On foreign policy Bush must deal gently with US Congress
If you are interested in the probable direction of American foreign policy over the next four years, start your thinking with two facts. First, the American voters sent Republican George Bush to the White House, but gave the opposition Democrats control of both houses of the Congress, by increased majorities.
Second, the most influential person in the Bush political circle is James Baker III, who was secretary of the treasury, mastermind of the Bush political campaign, and will be manager of foreign policy as secretary of state.
Put these two facts together and you come up with a coalition-type government in which the White House's point of view will be molded and managed by a man already well-known for a willingness to compromise with the Congress and his considerable skill in doing so.
This will mean minimum friction between White House and Congress over foreign policy, and no radical changes in direction from those now in motion.
But there will be differences in emphasis which can now be estimated in the important areas of foreign policy.
On dealing with the Soviets, Mr. Bush has sounded during the campaign as though he would want to be more skeptical and hesitant than President Reagan has been of late. However, he and Mr. Baker are believed to be pragmatic rather than ideological about the Strategic Defense Initiative, or ``star wars,'' which has been holding up the proposed new START treaty on limiting strategic weapons.
It seems probable that a Bush-Baker foreign policy team would be willing to agree to limits on testing and deploying components of SDI in return for suitable balancing concessions. This means that START, which has been marking time for about a year, would be pushed forward in the next round of talks with the Soviets, which should come early in the new administration.
On dealing with friends and allies in trade matters, which will be increasingly important as Western Europe moves toward its 1992 goal of becoming a free trade area, the Bush-Baker team will be inclined to avoid ``trade wars.'' They may be forced into some trade protectionism, but the record shows both men inclined against it. Most of the big American labor unions which currently seek more trade protectionism backed Mr. Bush's Democratic rival for the presidency. The incoming Bush administration owes nothing to them. The unions may develop a push for protectionism in Congress, but the White House can be expected to resist as much as possible.
The most important change from Reagan policy could come over the Middle East. The Reagan administration has been instantly responsive to Israel's wishes. While it ``deplored'' the methods used by Israel in trying to suppress the Arab uprising in the occupied territories, this was a painless pat on the wrist. Since Mr. Reagan came to office, Israel has been treated almost as the 51st state in the American union.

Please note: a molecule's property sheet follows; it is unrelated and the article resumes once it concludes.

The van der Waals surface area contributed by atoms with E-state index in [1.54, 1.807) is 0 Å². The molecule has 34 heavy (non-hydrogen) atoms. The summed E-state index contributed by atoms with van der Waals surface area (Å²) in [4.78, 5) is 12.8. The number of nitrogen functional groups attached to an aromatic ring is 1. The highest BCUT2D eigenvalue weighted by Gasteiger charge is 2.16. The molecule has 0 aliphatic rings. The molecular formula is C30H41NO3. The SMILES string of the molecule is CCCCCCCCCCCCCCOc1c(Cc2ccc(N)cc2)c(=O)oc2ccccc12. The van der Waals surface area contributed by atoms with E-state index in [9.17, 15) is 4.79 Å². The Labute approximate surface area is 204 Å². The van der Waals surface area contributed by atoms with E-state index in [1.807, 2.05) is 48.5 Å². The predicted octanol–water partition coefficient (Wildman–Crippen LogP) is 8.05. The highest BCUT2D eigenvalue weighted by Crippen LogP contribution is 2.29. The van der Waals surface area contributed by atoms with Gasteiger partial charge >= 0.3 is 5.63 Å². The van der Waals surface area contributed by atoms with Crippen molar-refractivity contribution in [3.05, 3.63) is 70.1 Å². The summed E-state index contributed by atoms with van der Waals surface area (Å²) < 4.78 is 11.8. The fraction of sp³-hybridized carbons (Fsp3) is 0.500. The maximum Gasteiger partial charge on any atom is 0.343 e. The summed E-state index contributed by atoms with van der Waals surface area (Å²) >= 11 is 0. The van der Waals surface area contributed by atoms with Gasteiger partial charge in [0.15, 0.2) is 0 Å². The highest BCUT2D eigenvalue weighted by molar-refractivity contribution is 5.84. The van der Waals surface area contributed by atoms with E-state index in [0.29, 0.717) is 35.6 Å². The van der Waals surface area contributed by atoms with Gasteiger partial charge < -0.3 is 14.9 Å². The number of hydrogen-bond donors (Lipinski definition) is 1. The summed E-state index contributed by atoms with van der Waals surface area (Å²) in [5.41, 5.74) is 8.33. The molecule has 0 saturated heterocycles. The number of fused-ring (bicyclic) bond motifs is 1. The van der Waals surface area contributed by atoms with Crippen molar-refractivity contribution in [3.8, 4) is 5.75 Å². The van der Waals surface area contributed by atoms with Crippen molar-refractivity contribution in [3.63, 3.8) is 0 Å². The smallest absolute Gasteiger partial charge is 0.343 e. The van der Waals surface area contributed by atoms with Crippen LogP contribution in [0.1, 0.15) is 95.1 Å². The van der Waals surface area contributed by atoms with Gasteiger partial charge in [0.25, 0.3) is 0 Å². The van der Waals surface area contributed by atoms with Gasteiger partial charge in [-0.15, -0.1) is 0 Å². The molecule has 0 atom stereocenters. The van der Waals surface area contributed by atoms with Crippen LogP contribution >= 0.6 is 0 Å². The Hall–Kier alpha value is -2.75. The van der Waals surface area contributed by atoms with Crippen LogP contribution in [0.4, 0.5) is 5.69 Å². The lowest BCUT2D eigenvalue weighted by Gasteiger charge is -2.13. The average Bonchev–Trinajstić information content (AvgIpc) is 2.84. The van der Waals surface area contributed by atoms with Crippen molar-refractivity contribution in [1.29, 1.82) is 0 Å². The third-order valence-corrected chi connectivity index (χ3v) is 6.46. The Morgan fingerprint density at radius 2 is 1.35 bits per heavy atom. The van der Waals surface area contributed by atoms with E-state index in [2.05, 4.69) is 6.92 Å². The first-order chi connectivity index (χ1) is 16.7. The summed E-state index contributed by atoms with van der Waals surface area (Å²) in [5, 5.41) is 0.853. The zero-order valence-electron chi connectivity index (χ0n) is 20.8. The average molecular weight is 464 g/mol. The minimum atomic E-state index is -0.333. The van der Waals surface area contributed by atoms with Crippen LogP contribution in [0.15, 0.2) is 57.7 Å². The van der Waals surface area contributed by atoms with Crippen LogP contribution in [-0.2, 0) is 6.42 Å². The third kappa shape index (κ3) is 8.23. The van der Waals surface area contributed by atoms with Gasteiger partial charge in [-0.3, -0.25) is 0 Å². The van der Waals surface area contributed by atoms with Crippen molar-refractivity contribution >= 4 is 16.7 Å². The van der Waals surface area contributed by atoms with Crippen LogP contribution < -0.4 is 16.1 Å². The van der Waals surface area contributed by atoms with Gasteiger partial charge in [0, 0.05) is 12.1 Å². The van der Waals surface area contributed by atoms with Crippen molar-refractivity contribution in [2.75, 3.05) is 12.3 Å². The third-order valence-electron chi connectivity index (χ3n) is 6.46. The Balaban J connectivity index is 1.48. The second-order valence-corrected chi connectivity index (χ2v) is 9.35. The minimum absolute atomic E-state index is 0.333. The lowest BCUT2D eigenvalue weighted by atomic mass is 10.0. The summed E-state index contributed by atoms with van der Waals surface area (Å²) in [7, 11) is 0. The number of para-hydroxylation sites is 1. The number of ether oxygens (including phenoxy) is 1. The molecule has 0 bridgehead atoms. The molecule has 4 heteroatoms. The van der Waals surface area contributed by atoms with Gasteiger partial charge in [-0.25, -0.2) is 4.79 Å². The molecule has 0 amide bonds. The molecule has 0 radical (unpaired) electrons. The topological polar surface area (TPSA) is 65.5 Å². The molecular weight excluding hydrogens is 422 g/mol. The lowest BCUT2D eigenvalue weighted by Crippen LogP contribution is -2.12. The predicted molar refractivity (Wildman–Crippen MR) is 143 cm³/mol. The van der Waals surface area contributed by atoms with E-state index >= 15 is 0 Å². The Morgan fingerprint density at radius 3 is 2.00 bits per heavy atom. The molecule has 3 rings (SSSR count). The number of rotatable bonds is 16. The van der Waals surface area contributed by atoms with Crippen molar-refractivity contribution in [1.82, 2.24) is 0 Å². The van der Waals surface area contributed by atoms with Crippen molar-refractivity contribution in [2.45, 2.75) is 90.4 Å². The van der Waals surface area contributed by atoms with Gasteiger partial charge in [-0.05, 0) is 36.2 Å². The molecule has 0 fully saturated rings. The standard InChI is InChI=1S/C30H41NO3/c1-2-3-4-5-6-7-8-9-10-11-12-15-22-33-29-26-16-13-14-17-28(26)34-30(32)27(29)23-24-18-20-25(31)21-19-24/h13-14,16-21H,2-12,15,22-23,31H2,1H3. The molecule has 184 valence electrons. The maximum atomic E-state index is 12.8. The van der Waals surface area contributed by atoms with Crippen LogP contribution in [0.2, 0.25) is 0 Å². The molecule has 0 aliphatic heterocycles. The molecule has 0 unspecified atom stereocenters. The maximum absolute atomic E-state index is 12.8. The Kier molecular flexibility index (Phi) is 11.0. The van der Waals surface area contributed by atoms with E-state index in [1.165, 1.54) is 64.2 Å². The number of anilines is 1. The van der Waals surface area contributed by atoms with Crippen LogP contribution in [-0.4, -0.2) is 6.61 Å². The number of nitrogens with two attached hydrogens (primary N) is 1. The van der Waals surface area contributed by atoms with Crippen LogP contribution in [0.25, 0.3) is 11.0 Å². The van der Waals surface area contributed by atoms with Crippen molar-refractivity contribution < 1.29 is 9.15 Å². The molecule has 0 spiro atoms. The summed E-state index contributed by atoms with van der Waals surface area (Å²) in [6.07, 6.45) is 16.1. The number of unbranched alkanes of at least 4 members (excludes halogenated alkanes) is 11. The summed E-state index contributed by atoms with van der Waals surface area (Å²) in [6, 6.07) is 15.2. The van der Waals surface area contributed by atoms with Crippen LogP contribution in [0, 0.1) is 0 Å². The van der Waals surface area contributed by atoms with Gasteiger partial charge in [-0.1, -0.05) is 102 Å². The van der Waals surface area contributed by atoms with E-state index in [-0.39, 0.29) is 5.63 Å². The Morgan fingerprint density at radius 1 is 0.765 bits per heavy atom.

Mr. Bush comes from Texas where oil interests are on the side of good relations with the Arab countries. Nothing on the public record proves that Mr. Bush would be less responsive to Israel's wishes, but friends of his think he might try to be more evenhanded.
A test may come in the near future. The Israeli election results point toward a probable coalition of Likud, the parties further to the right, and ultra-Orthodox religious parties. Such a government is likely to want to launch a new program of planting Jewish settlers in the occupied territories. That, in turn, would rouse another wave of Arab resistance.
There has been a hiatus in the planting of such settlements almost since the Likud-Labor unity government took office in 1984. A resumption would rule out early and serious negotiations pointing toward peace. Mr. Bush is said to be intending to make peace in the Middle East one of his major early priorities. If he does make an early move in that direction, he will not want it blocked by a revival of the settlements policy by Israel.
In military policy, the Bush administration is expected to be more selective. It will not push for all the new weapons now on the Reagan agenda.
Central America is likely to see less emphasis by Washington on help for the Nicaraguan contras. Mr. Bush will probably propose another year of aid to the contras, but will not make a public issue over it with Congress. More likely would be Mr. Baker quietly negotiating behind the scenes with the leaders in Congress for money to keep the contras in existence for bargaining leverage with the Nicaraguan government.
A lot of news has been made over the last four years out of disagreements between the White House and Congress. Mr. Reagan could afford to do that because he was elected in 1984 by a true landslide in the popular vote, and because of remarkably high public popularity.
Mr. Bush, however, enjoys neither asset. His majority was narrow, he could not carry his party to victory with him, and his popularity rating is far below Mr. Reagan's.
George Bush will be forced to deal gently with Congress.